The powerhouse company on Wednesday reported revenues increased by 26% year on year to $15.3 billion (RMB108 billion), and net profits up to $4.15 billion (RMB29.4 billion), in the January to March quarter. Using another measure of profits favored by tech companies, earnings rose from $2.95 billion (RMB20.9 billion) to $3.82 billion (RMB27.1 billion).
By either measure, and also in terms of revenue, the group’s numbers were better than had been forecast, according to a poll of financial analysts. Prior to the results announcement, Tencent’s Hong Kong-traded shares closed 0.3% down at HK$429.6 apiece.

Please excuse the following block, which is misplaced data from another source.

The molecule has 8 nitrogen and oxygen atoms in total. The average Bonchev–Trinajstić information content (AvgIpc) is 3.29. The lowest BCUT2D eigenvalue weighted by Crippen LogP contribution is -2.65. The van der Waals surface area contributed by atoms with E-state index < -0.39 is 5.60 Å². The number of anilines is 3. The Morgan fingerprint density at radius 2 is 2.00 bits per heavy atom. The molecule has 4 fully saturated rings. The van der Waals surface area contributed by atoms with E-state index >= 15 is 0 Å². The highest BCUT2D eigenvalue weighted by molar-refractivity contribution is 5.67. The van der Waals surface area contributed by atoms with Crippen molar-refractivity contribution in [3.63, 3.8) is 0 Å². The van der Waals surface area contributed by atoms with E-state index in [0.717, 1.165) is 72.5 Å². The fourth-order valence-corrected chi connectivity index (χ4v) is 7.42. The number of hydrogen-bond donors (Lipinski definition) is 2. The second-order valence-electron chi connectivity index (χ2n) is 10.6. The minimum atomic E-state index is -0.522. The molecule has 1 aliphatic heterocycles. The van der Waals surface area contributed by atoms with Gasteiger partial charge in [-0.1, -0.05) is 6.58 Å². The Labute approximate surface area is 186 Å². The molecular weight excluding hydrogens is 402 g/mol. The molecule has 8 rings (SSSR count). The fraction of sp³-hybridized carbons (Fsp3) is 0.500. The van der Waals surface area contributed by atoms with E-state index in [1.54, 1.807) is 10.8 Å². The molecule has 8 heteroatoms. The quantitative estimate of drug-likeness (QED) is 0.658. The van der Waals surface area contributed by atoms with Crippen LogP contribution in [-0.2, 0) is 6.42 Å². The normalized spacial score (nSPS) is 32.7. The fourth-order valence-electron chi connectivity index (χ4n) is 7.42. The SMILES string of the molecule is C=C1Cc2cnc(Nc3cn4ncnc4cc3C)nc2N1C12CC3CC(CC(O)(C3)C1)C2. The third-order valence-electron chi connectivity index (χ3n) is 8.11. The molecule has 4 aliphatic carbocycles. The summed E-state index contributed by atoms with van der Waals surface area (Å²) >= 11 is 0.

“(The figures show) solid quarterly operating and financial metrics, demonstrating the resilience of our business model and the platform value of our company,” Tencent said in a statement. “Looking forward, we expect in-game consumption activities to largely normalize as people return to work, and we see some headwinds for the online advertising industry.”
Crisis has made consumers turn to online solutions for more goods, services and entertainment. And Tencent’s social media platforms were at the heat of that. Its WeChat app grew users by 8% to 1.20 billion.
Entertainment subscriptions grew even faster: total video subscriptions rose 26% year-on-year to 112 million and music subscriptions grew 50% year-on-year to 43 million. And, in order to see off upcoming rivals, it strengthened short-form video content, driving user traffic and consumption of short-form video across WeChat/Weishi, news feeds and in-app mini programs. Content highlights included Chinese anime and drama series, such as “The Land of Warriors Season 3” and “Sansheng Sanshi Pillow.”